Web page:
Setting Up Your Computer To Record Your DJ Mixeslearning Recording Your DJ Sessions - Part 2
In the first part of this article, we discussed how to prepare the decks, records and mixer to have an optimal audio signal...
The hardware being functional (read the first part here) we can focus now on the software and ho-w to adjust its settings correctly.
Configuring the soundcard and recording software
Other types of software allow you to record all sounds that go through your computer, like Freecorder: I don't recommend them, because your risk recording unwanted sounds from your operating system (for example) and you will probably not be able to export to an uncompressed format (like .wav).You can now choose and install a software that will allow you to do high-quality recordings. Some options are: Audacity (Mac and Windows), Adobe Audition (Windows and Mac), Sony SoundForge (Mac and Windows), and even Magix Audio Cleanic (Windows). These audio editing software tools are perfectly suited to record DJ sessions. They will provide you with a good enough recording quality and retouching options if needed (to which I will come back in a future article).First of all, you have to configure your soundcard so that it doesn't modify in any way the audio signal received from the mixer. Some soundcards process the signal by default (preamplification, EQ, noise reduction...): disable all sound effects to have the most neutral signal possible (remember: your signal is already "correct" and at around -6 dB).
Once the software is installed, you have to adjust the input level to have a recording level around -6 dB, which will give us enough margin to avoid distortion. You won't be able to know what's the best input level for recording right away, so you will have to experiment a bit.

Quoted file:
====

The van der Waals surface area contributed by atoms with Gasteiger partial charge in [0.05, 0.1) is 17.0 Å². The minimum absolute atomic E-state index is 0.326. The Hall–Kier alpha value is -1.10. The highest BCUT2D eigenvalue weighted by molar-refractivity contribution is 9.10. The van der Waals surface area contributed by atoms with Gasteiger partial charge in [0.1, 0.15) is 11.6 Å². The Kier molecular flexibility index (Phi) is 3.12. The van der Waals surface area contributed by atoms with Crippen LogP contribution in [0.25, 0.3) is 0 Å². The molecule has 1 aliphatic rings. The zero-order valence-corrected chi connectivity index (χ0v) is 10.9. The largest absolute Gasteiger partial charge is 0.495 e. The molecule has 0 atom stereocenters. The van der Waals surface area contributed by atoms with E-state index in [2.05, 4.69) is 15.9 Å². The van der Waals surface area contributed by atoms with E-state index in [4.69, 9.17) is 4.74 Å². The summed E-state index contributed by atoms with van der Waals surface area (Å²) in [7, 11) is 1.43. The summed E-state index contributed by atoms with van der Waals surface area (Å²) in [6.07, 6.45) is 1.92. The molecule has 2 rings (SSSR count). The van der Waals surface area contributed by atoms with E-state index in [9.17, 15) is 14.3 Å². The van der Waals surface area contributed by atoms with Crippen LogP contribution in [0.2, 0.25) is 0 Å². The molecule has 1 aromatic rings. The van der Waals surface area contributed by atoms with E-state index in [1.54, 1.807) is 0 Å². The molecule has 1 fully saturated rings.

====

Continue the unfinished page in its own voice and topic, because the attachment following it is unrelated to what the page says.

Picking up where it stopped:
Test your recordings
Once everything is ready, do a recording test and visually check that the signal isn't distorting (check both the mixer and the software for distortion).
If you discover a problem (the sound being too soft or too loud or there's too much noise, for instance), verify the whole signal path by checking every single element one by one, from the source to the software: turntable -> channel on the mixer (fader all the way up, lows / mids / highs set to "2 o'clock" for example, and the gain set in such a way as to have 0 dB on this track) -> master output of the mixer (volume set to 0 dB) -> soundcard input -> recording software input.Listen to the export on the same speakers you used to mix (to compare easily with the original sound) or with a good pair of headphones to assess whether the end result is adequate (little or no noise, no distortion...) and that the volume is loud enough.If needed, correct the input sensitivity and, when everything is ready, do an export to an uncompressed file format (wav, for example).
In the next part we will address levels in more detail...
Article written by YannOO (Yann Costaz), DJ and computer music lover.